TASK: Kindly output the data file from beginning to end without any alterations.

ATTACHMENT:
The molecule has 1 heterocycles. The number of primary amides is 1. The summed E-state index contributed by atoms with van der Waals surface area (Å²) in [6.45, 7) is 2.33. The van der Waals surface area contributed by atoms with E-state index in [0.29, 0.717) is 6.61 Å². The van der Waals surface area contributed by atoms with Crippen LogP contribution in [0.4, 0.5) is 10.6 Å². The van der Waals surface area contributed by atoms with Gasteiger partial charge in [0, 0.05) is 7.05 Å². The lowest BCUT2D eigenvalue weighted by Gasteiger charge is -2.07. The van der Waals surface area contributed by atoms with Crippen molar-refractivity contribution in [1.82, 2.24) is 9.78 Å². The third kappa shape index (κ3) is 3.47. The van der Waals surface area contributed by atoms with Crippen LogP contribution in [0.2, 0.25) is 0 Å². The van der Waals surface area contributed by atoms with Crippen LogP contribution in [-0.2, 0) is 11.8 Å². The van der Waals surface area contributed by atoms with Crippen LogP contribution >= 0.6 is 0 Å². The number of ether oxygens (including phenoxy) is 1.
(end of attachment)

The molecule has 1 heterocycles. The number of primary amides is 1. The summed E-state index contributed by atoms with van der Waals surface area (Å²) in [6.45, 7) is 2.33. The van der Waals surface area contributed by atoms with E-state index in [0.29, 0.717) is 6.61 Å². The van der Waals surface area contributed by atoms with Crippen LogP contribution in [0.4, 0.5) is 10.6 Å². The van der Waals surface area contributed by atoms with Gasteiger partial charge in [0, 0.05) is 7.05 Å². The lowest BCUT2D eigenvalue weighted by Gasteiger charge is -2.07. The van der Waals surface area contributed by atoms with Crippen molar-refractivity contribution in [1.82, 2.24) is 9.78 Å². The third kappa shape index (κ3) is 3.47. The van der Waals surface area contributed by atoms with Crippen LogP contribution in [0.2, 0.25) is 0 Å². The van der Waals surface area contributed by atoms with Crippen LogP contribution in [-0.2, 0) is 11.8 Å². The van der Waals surface area contributed by atoms with Crippen LogP contribution >= 0.6 is 0 Å². The number of ether oxygens (including phenoxy) is 1.